0

There is this famous wager designed by Pascal which aims to convince humans to act as if God is real

Pascal's wager is a philosophical argument advanced by Blaise Pascal (1623–1662), seventeenth-century French mathematician, philosopher, physicist, and theologian. This argument posits that individuals essentially engage in a life-defining gamble regarding the belief in the existence of God. Source

Here's the wager:

Pascal contends that a rational person should adopt a lifestyle consistent with the existence of God and actively strive to believe in God. The reasoning behind this stance lies in the potential outcomes: if God does not exist, the individual incurs only finite losses, potentially sacrificing certain pleasures and luxuries. However, if God does indeed exist, they stand to gain immeasurably, as represented for example by an eternity in Heaven in Abrahamic tradition, while simultaneously avoiding boundless losses associated with an eternity in Hell


What's interesting is such ideas of a pragmatic approach towards the unseen supernatural were present before Pascal spoke about it. In the same Wikipedia page similar ideas have been spoken by people of all religions. From India it is spoken by Lord Buddha and Vararuchi, where they take a practical approach towards following Dharma and the existence of Karmic repercussions and reincarnation etc.

So my question is, are there similar statements or expressions in Hindu literature like Vedas, Upanishads, Brahma Sutras, Smritis, Ramayama, Mahabharata or Puranas?


Edit: It seems many people have completely missed the question. Pascal of course formulated it for his Christian faith, but this can be adapted into any religious framework and also secular framework. That's why the Wiki article mentions Buddha and Vararuchi. It deals with risk minimization and reward maximization decision making. So the Christian Heaven will become Moksha or Punya and believing in God would be believing in spiritual pursuits and Dharma as Lord Buddha lays it out.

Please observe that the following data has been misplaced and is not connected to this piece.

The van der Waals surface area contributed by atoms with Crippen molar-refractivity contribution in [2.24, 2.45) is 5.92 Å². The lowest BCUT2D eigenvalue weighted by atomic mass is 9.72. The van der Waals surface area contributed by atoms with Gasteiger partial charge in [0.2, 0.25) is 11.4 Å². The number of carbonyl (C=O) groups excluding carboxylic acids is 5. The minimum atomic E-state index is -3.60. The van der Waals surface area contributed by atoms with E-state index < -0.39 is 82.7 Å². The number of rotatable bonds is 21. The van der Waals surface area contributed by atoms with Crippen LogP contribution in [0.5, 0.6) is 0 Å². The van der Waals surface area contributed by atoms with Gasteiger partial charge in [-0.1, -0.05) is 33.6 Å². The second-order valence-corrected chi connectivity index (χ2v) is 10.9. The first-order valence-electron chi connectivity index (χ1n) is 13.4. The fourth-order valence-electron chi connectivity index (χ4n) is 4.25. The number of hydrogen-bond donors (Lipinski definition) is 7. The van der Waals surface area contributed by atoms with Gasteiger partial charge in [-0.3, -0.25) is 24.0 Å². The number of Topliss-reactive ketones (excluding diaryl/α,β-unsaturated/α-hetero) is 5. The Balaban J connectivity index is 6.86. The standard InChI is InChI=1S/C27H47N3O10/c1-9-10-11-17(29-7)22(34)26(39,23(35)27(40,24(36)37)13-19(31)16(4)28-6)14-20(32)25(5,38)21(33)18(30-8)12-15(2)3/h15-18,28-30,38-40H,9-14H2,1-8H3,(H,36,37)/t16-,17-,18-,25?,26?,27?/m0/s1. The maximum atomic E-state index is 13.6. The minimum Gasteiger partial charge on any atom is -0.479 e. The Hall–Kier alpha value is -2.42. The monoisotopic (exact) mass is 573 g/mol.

The question then, from Hindu stand point is posed from an Atheist or Charvaka perspective to the Theist or Astika, as to why should one follow dharma and do good deeds and why should one strive for spiritual perfection and Moksha. Mental purity and spiritual perfection is needed for Moksha ok, but why should one believe that spiritual purification and Moksha exists in the first place. What if there is no such thing and all living beings have only one life?

Please see below what Lord Buddha and Vararuchi says, I'm asking is similar logical expression is there in Hindu literature of Vedas, Upanishads, Brahma Sutras, Smritis, Ramayana, Mahabharata and Puranas.


Buddhist Wager:

The Kālāma Sutta also contains a similar wager argument towards rebirth, called the "four assurances" or "four consolations". These four assurances are as follows:

  1. "If there is another world, and if there is the fruit and result of good and bad deeds, it is possible that with the breakup of the body, after death, I will be reborn in a good destination, in a heavenly world."
  2. "If there is no other world, and there is no fruit and result of good and bad deeds, still right here, in this very life, I maintain myself in happiness, without enmity and ill will, free of trouble."
  3. "Suppose evil comes to one who does evil. Then, when I have no evil intentions toward anyone, how can suffering afflict me, since I do no evil deed?"
  4. "Suppose evil does not come to one who does evil. Then right here I see myself purified in both respects." Source

Vararuchi's wager:

Sanskrit: sandigdhe'pi pare loke tyajyamevacubham buddhaih yadi nasti tatah kin syadasti cennastiko hatah

even though you doubt the existence of another world and the fruits of good and bad deeds, don't do bad things as stated by religion, don't do what is forbidden as stated by the sages, even if the sages are lying, no can be trusted, religion doesn't lie about the existence of heaven and hell and the fruits of good and bad deeds, it doesn't hurt to obey the sage's teachings not to do bad, because if religion is true, the fruits of good and bad deeds are real, then nastika will of course go to hell Source

3
  • 2
    Hinduism doesn't accept the idea of the abrahamic god that Pascal is talking about. Upanishads and Vedas are non-dual, the self is the supreme god. Since one cannot disprove the existence of self, the idea of dismissing god is not possible.
    – user29449
    Commented May 8 at 16:22
  • 1
    @User29449 Vararuchi from Hinduism speaks about it. Its not about proving or disproving. It's about following Dharma.
    – Hari Kumar
    Commented May 8 at 20:08
  • Dharma says god is non dual.
    – user29449
    Commented May 9 at 5:12

2 Answers 2

0

Pascal wager isn't required as yog darshan 3:18 has method to know past life which prove eternal soul and rebirth. So, your assertion of no after life is proven false.

Reasons to practice detachment and duty with examples

2.32: O Parth, happy are the warriors to whom such opportunities to defend righteousness come unsought, opening for them the stairway to the celestial abodes.